I also really enjoyed translating the promotional documents. It was a great way to keep my brain alert, to learn new words and phrases and to practice the sometimes complicated process of translating. It was really rewarding to know that my work would be published for customers to use! It was also fulfilling to be able to incorporate and improve upon my existing writing skills in both English and Spanish—drafting emails, crafting a research project and writing blog entries allowed for ample opportunities to enhance valuable communication skills.
The interactive and direct experience of marketing and public relations (two fields in which I had limited experience) definitely enabled me to learn a whole new set of skills that prepare me well for a career in these interrelated fields. The opportunity to learn more about sales and marketing, coupled with the opportunity to use and improve my Spanish skills, made this internship invaluable. From working with a small company of friendly and knowledgeable people to expanding my professional network into Latin America, my internship at Bike and Roll NYC helped me locate my career interests and provided me the necessary skills sets for jumpstarting my career.
(by Andrea Doyle, Successful Meetings, February 25, 2013)
(By Marjorie Cohen, AM New York, January 16, 2013)
You’ve got a bike, maybe more than one, and can’t figure out where to put it in your city-sized apartment. You are not alone.
Although the city Department of Transportation’s 2012 figures on bike ridership aren’t out yet, Jill Guidera, campaign and organizing coordinator for Transportation Alternatives, predicts a “tremendous increase over last year. In the aftermath of Superstorm Sandy, there was a 200% increase in riders and we think that a lot of those folks have decided to stick with it.”
There’s plenty of indoor bike parking for Transportation Alternatives employees, but when Guidera gets home, she parks her bike outside her building.
“My fourth floor walk-up apartment is the size of a pencil box, so this makes the most sense,” she explained. “I rely on the know-your-neighbors security plan.”
Yes, I was one of those New Yorkers who was never around on Saturdays in August. Then I started working at Bike and Roll and Summer Streets came into my life.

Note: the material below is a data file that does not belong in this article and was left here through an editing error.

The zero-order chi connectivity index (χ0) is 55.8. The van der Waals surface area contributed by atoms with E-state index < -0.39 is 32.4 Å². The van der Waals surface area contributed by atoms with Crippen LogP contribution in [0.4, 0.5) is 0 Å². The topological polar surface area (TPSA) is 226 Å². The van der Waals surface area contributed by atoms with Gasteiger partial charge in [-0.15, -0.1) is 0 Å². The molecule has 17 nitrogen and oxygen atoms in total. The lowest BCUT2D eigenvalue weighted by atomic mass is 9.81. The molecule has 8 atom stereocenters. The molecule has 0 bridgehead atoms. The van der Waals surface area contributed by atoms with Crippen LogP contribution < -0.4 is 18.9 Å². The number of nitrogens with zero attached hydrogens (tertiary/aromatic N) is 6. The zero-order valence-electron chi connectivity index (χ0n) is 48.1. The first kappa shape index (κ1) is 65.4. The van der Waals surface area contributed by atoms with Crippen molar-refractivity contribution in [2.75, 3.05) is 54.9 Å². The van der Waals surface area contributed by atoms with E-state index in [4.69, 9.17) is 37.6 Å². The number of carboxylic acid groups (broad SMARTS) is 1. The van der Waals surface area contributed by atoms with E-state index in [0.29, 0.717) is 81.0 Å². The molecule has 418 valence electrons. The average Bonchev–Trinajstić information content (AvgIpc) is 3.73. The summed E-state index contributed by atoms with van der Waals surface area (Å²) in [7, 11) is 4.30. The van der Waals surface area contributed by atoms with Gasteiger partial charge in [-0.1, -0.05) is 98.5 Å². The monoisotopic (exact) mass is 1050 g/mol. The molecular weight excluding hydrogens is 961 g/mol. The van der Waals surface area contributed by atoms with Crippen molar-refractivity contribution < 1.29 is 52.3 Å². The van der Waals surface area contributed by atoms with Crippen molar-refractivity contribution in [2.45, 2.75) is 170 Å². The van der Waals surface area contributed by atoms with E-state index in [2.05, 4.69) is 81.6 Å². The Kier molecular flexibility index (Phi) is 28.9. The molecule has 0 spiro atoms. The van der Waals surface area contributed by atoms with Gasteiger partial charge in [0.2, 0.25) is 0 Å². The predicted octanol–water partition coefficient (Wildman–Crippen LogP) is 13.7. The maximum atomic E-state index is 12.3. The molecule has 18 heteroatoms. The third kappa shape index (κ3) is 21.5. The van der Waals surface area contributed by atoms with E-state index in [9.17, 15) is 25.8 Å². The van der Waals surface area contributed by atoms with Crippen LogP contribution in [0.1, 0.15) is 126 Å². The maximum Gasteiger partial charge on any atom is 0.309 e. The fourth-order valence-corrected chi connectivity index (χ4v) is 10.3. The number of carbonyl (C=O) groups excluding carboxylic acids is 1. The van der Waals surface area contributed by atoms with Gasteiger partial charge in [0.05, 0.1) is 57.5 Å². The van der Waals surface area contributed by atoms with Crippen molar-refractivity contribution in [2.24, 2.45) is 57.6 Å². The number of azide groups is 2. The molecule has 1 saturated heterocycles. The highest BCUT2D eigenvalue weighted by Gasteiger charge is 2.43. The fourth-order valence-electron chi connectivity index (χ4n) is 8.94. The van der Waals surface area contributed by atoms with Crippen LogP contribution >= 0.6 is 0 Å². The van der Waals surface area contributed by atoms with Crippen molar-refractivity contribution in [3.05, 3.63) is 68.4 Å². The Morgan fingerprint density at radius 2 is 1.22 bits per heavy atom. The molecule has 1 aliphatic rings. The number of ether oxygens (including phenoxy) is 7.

For those of you who don’t know, Summer Streets takes place every year during the first three Saturdays in August. From 7am to 1pm on each of these days, the city shuts down Park Ave. and Lafayette St. creating a seven-mile car-free haven for pedestrians, bikes, roller skaters, and scooter-ers. Plus, the southern two lanes of 72nd St. are roped off to create a bike lane into and out of Central Park. For anyone north of the event and near the park, it’s the perfect car-free conduit to Summer Streets.
Let me reiterate the virtues of doing anything in New York EARLY! The cops have blocked off the streets by 6:30am and the world is your oyster! There are some spandex jackrabbits in the park, but peeling off onto 72nd St. means you’ve left it all behind.
|All we can add is: Be careful out there and ride safely!
New York Times July 24, 2012
The eight wrongdoers sat inside a windowless basement classroom, serving a court-ordered penance for their transgressions. For the next 90 minutes, they would learn about the proper rules of the road, how to use hand signals and when to change lanes safely — even if most did not believe they had done anything wrong.
“He said I wasn’t in the bike lane,” said Kenny McKissick, a 32-year-old messenger. “But I was on the line.”
This spring, the Midtown Community Court began sentencing cyclists who had been issued tickets for certain offenses in and around Midtown Manhattan to a class to learn about bicycles and traffic.
Think remedial driver’s education — for bike riders.
We were looking for something special to do. My kids are leaving for camp on Sunday, so we want to do something special and memorable on Saturday. Since several weeks of separation are looming, my children are being very nice to me and agree to get up early to go to Governors Island.
I am one of those New Yorkers who doesn’t like crowds. There are lots of us on this island of more than eight million and we use tricks to feel like there are far fewer people than those who actually share our space.
The first trick is to go wherever you are going early! Visit any location that tourists and locals like to visit and you’ll notice that they are empty until noon or so on weekends. The kids and I are up, dressed, breakfasted, and out the door by 8am Saturday morning. We catch the subway down to South Ferry and were at the GI ferry terminal by 8:40am.